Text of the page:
In their Motions to Dismiss, Defendants note the sole allegation supporting application of the NYFSA to the subject franchise sale states as follows: "Plaintiff FabCorpNY is a limited liability company with a principal office located in the State of New York." (Adelman's Memo in Support, P. 9, quoting Compl., ¶ 69). Defendants maintain this allegation is insufficient to bring the sale within the purview of the NYFSA, as the Act applies only when "an offer to sell is made in [New York], or an offer to buy is accepted in [New York], or, if the franchisee is domiciled in this state, the franchised business is or will be operated in [New York]." (Id., quoting N.Y. Gen. Bus. Law § 681(12)(a) (emphasis added)). Defendants maintain Plaintiffs claim neither that Defendants offered to sell them a franchise in New York, nor that Plaintiffs purchased the franchise in New York. (Id.). Instead, Defendants assert Plaintiffs mistakenly rely on FabCorpNY's state of formation (New York), and the alleged location of its principal office in New York, as a basis to establish the franchisee's domicile in New York. (Id., PP. 9-10).
Specifically, Defendants maintain FabCorpNY is not domiciled in New York, because a limited liability corporation's citizenship is determined by the residence of its members, and Mr. Fabius is a New Jersey resident. (Adelman's Memo in Support, P. 10). Defendants further note that the Franchise Agreement itself provided that FabCorpNY's principal place of business at the time of execution was in New Jersey. (Id., quoting Franchise Agreement, ECF No. 33-1, P. 4).
In response to Defendants' motions Plaintiffs assert, among other things, that the sale at issue here "originated from the parties' in-person meeting at the 'Franchise Expo.'" (Plaintiffs' Adelman Opp., P. 7; Plaintiffs Charles Fabius' and FabCorpNY, LLC's Memorandum of Law [in] Opposition to Defendants Medinexo USA, LLC and Jorge Toro's Motion to Dismiss ("Plaintiffs' Medinexo Opp."), P. 7). Plaintiffs further note the "Governing Law" provision in the parties' Franchise Agreement states in relevant part as follows: "'Notwithstanding anything herein to the contrary, this Section 23 is not intended to waive or otherwise diminish Your rights under the New York Franchise Sales Act,...or other, applicable state laws. To this end, the Parties acknowledge that You are a New York limited liability company, domiciled in New York...'" (Id., P. 7, quoting Franchise Agreement, ECF No. 33-1, P. 40).
New York Gen. Bus. Law § 681(12) provides in its entirety as follows:
(a) An offer or sale of a franchise is made in this state when an offer to sell is made in this state, or an offer to buy is accepted in this state, or, if the franchisee is domiciled in this state, the franchised business is or will be operated in this state.
(b) An offer to sell is made in this state when the offer either originated from this state or is directed by the offeror to this state and received at the place to which it is directed. An offer to sell is accepted in this state when acceptance is communicated to the offeror from this state.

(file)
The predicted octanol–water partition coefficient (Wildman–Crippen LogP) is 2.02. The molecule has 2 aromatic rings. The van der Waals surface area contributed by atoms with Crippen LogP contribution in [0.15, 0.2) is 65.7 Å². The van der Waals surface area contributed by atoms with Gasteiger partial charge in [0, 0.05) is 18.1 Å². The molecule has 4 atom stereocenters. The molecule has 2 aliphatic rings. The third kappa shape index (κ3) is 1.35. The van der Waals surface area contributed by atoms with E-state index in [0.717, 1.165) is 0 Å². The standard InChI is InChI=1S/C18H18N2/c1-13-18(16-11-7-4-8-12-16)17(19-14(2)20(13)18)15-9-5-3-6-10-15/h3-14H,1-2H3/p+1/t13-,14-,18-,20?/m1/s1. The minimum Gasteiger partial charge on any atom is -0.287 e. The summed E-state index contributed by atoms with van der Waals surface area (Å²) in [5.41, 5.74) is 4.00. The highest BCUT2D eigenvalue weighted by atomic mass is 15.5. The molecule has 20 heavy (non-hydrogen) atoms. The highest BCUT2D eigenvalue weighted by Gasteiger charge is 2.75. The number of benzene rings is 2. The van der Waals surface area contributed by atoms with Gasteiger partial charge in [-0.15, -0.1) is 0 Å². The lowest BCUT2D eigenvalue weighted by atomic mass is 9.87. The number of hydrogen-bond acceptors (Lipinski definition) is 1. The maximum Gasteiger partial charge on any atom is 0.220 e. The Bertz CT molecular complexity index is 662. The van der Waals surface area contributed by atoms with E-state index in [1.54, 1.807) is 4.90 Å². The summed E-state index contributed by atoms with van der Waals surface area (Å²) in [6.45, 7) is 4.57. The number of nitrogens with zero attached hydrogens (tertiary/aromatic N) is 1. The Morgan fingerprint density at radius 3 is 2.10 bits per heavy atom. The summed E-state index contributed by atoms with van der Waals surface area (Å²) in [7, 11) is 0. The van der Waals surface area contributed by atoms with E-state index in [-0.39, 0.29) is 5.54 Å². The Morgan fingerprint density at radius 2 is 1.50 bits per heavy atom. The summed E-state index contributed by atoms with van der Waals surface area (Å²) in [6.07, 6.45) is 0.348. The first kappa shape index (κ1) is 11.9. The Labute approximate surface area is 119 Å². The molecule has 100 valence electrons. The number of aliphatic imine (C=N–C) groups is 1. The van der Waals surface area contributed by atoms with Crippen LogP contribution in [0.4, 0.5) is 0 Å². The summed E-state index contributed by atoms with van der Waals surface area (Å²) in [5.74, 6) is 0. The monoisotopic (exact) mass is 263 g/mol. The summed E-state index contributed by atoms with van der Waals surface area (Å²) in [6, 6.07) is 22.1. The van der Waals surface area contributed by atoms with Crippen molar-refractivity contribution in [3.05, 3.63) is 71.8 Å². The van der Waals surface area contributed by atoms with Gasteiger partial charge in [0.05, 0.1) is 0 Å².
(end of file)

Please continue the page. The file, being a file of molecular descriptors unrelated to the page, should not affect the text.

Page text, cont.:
The parties' Governing Law provision further provides that any law governing the relationship would not apply unless its jurisdictional requirements were met independently, without reference to the section.
Upon consideration the Court finds Plaintiffs' allegations create an issue of fact as to whether the NYFSA applies, sufficient to defeat Defendants' Motions to Dismiss. Plaintiffs are instructed to amend their NYFSA claims, however, to include the allegations supporting their claim of jurisdiction under the NYFSA that Defendants complain are missing.
Defendants remain free to renew their claim on summary judgment, when the Court has a full record before it.
B. Defendant Adelman Played An Immaterial Role In The Franchise Sale
Defendant Adelman next asserts he is not subject to liability under the NYFSA, because he played an immaterial role in the franchise sale. (Adelman's Memo in Support, PP. 10-11). Adelman notes that other than the alleged joint statements at the Franchise Expo, he is not alleged to have had any further role, material or otherwise, in Plaintiffs' decision to pursue the Franchise Agreement. (Id., P. 11).
Upon consideration, the Court will deny this portion of Defendant Adelman's Motion to Dismiss without prejudice. As noted above, Plaintiffs' failure to attribute alleged misrepresentations to individual Defendants is especially important in light of Adelman's contention that he is not specifically alleged to have had any involvement in the supposed "financial performance representations" or provision of the "Budget Example", the sole remaining instances of purported fraud. Again, however, rather than dismiss Plaintiffs' Complaint outright the Court will grant Plaintiffs leave to file an Amended Complaint, in which they allege with particularity the misrepresentations attributable to each Defendant.